Normal and abnormal anatomy of the cerebellar vermis in midgestational human fetuses




Evaluation of the cerebellar vermis is an important component of fetal autopsy, but lack of an established approach, inadequate normal anatomic data, and the subtle nature of some cerebellar malformations negatively affect concordance between prenatal ultrasound and autopsy diagnoses.


Gross anatomy and sagittal histologic sections of vermis from 26 midgestation fetuses with no posterior fossa anomalies detected by prenatal ultrasound or autopsy were examined to establish stage-specific norms. These were compared to data from three fetuses with prenatal ultrasound diagnoses of hypoplasia or absence of the cerebellar vermis, each of which had no or equivocal gross cerebellar malformation at autopsy.


Two findings segregated cases from controls: (1) The ratio of the rostro-caudal length of the vermis to that of the cerebellar hemispheres was shorter for cases (<0.7), in comparison with controls (0.7–1). (2) The lobules of the vermis, particularly in the posterior lobe, were less arborized, and the nodulus (caudal-most lobule) was elongated. Prenatal sonograms from the three cases predicted more severe vermis hypoplasia than was evident at autopsy.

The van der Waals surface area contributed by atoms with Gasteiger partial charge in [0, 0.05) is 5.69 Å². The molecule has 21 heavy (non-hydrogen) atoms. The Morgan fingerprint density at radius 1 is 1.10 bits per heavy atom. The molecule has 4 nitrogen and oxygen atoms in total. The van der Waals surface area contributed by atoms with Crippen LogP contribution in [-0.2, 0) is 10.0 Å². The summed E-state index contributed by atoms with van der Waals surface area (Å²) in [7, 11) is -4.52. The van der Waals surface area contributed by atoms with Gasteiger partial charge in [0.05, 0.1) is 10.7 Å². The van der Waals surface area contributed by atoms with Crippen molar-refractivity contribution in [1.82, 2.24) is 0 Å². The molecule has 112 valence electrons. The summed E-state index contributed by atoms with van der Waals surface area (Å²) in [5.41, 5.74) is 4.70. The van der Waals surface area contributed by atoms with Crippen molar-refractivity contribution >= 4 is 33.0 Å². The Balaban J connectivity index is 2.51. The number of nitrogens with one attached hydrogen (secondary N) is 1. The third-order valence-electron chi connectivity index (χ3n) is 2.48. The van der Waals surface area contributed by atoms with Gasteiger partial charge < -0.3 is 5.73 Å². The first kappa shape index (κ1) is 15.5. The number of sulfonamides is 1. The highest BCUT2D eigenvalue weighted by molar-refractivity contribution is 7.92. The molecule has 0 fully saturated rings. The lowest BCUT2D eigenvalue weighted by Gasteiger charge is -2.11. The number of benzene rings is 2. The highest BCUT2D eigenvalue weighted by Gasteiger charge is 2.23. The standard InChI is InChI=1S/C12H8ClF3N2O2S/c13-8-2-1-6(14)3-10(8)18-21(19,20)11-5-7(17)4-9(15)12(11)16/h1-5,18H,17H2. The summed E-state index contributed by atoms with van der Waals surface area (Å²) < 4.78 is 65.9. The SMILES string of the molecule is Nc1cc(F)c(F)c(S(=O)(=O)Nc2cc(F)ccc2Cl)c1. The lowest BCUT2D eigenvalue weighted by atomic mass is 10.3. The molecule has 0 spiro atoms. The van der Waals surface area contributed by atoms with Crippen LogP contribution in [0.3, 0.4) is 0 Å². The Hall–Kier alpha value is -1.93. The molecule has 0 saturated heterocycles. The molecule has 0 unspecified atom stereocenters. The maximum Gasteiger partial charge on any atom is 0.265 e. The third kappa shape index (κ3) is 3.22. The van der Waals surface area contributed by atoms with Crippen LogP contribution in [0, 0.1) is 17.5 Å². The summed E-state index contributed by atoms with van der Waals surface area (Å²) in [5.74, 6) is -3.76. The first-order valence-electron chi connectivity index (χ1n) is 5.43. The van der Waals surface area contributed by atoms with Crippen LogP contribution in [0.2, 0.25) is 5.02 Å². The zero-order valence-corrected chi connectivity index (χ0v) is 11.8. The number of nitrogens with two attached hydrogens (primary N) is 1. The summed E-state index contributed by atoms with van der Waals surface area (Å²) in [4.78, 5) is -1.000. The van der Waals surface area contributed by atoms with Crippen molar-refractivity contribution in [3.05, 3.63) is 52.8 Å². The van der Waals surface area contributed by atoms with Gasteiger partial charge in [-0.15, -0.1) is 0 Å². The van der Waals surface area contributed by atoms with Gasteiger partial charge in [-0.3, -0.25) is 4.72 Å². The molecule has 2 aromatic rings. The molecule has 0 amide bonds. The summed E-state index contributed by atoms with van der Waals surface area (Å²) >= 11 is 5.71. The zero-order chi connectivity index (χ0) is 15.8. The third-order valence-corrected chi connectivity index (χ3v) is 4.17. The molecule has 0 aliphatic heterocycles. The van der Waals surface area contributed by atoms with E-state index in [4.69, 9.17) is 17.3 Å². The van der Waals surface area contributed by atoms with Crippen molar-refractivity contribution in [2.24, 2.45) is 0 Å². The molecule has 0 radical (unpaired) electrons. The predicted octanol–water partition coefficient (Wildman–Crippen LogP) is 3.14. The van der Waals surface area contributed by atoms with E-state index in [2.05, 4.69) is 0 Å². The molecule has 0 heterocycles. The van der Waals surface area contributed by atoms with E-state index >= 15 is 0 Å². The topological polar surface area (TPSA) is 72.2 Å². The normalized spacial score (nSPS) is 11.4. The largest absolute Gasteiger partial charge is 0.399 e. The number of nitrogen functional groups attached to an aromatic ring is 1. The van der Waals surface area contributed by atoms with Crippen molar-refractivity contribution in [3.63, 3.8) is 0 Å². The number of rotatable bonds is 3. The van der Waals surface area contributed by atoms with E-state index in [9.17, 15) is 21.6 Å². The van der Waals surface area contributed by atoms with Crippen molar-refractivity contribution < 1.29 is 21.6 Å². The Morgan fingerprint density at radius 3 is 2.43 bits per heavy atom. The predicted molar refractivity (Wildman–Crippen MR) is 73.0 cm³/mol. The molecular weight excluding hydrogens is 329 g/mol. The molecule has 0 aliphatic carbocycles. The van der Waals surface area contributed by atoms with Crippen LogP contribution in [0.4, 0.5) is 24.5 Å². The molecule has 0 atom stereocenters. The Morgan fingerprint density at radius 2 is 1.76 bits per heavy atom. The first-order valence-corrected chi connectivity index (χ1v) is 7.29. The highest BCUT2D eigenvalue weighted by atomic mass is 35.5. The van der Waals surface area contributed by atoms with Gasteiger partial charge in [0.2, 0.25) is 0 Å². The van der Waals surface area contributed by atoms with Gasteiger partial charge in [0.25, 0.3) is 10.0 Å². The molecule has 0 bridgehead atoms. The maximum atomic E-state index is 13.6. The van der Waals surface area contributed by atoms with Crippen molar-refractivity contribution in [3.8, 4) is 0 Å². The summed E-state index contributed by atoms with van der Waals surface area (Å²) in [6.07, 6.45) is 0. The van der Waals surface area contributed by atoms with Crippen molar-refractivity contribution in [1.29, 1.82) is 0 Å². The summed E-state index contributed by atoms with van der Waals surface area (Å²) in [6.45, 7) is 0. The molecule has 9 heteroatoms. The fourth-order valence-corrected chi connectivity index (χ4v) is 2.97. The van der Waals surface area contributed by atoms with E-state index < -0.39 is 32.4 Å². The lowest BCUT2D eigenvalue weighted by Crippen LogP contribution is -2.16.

Prenatal ultrasound images that suggest moderate-to-severe hypoplasia of the cerebellar vermis may reflect relatively subtle malformations, which are recognized histologically by direct comparison with stage-matched control data. The data in this series and others suggest a somewhat consistent pattern of lobular malformation, which affects the caudal cerebellum, particularly the nodulus, most severely. Rotation of the cerebellum, secondary to an enlarged fourth ventricle, may account for discordance between ultrasound and autopsy findings. Birth Defects Research (Part A), 2009. © 2009 Wiley-Liss, Inc.